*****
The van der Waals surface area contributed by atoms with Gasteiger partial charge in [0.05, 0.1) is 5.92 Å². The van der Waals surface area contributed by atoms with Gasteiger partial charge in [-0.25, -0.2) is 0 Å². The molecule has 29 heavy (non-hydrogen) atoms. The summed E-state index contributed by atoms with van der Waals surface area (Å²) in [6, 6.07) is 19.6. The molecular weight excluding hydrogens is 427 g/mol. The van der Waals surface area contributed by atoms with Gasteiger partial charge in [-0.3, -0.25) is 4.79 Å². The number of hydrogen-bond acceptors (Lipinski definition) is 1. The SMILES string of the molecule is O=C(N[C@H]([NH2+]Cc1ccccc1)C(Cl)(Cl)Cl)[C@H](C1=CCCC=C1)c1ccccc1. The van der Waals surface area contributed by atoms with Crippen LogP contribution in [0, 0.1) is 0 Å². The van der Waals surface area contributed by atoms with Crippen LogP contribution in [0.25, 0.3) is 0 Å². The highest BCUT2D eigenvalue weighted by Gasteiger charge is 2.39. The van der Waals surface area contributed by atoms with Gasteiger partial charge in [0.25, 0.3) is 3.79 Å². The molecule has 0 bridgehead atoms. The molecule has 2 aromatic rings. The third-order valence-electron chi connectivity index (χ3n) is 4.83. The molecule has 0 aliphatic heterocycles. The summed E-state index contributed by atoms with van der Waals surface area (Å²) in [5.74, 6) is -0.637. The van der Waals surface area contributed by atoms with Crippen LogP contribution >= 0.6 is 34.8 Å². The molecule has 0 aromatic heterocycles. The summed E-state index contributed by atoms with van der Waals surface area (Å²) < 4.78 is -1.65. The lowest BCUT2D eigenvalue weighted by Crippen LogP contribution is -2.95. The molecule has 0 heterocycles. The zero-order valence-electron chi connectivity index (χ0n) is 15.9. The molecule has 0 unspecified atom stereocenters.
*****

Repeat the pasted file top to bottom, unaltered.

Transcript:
The van der Waals surface area contributed by atoms with Gasteiger partial charge in [0.05, 0.1) is 5.92 Å². The van der Waals surface area contributed by atoms with Gasteiger partial charge in [-0.25, -0.2) is 0 Å². The molecule has 29 heavy (non-hydrogen) atoms. The summed E-state index contributed by atoms with van der Waals surface area (Å²) in [6, 6.07) is 19.6. The molecular weight excluding hydrogens is 427 g/mol. The van der Waals surface area contributed by atoms with Gasteiger partial charge in [-0.3, -0.25) is 4.79 Å². The number of hydrogen-bond acceptors (Lipinski definition) is 1. The SMILES string of the molecule is O=C(N[C@H]([NH2+]Cc1ccccc1)C(Cl)(Cl)Cl)[C@H](C1=CCCC=C1)c1ccccc1. The van der Waals surface area contributed by atoms with Crippen LogP contribution in [0, 0.1) is 0 Å². The van der Waals surface area contributed by atoms with Crippen LogP contribution in [0.25, 0.3) is 0 Å². The highest BCUT2D eigenvalue weighted by Gasteiger charge is 2.39. The van der Waals surface area contributed by atoms with Gasteiger partial charge in [0.25, 0.3) is 3.79 Å². The molecule has 0 bridgehead atoms. The molecule has 2 aromatic rings. The third-order valence-electron chi connectivity index (χ3n) is 4.83. The molecule has 0 aliphatic heterocycles. The summed E-state index contributed by atoms with van der Waals surface area (Å²) in [5.74, 6) is -0.637. The van der Waals surface area contributed by atoms with Crippen LogP contribution >= 0.6 is 34.8 Å². The molecule has 0 aromatic heterocycles. The summed E-state index contributed by atoms with van der Waals surface area (Å²) < 4.78 is -1.65. The lowest BCUT2D eigenvalue weighted by Crippen LogP contribution is -2.95. The molecule has 0 heterocycles. The zero-order valence-electron chi connectivity index (χ0n) is 15.9. The molecule has 0 unspecified atom stereocenters.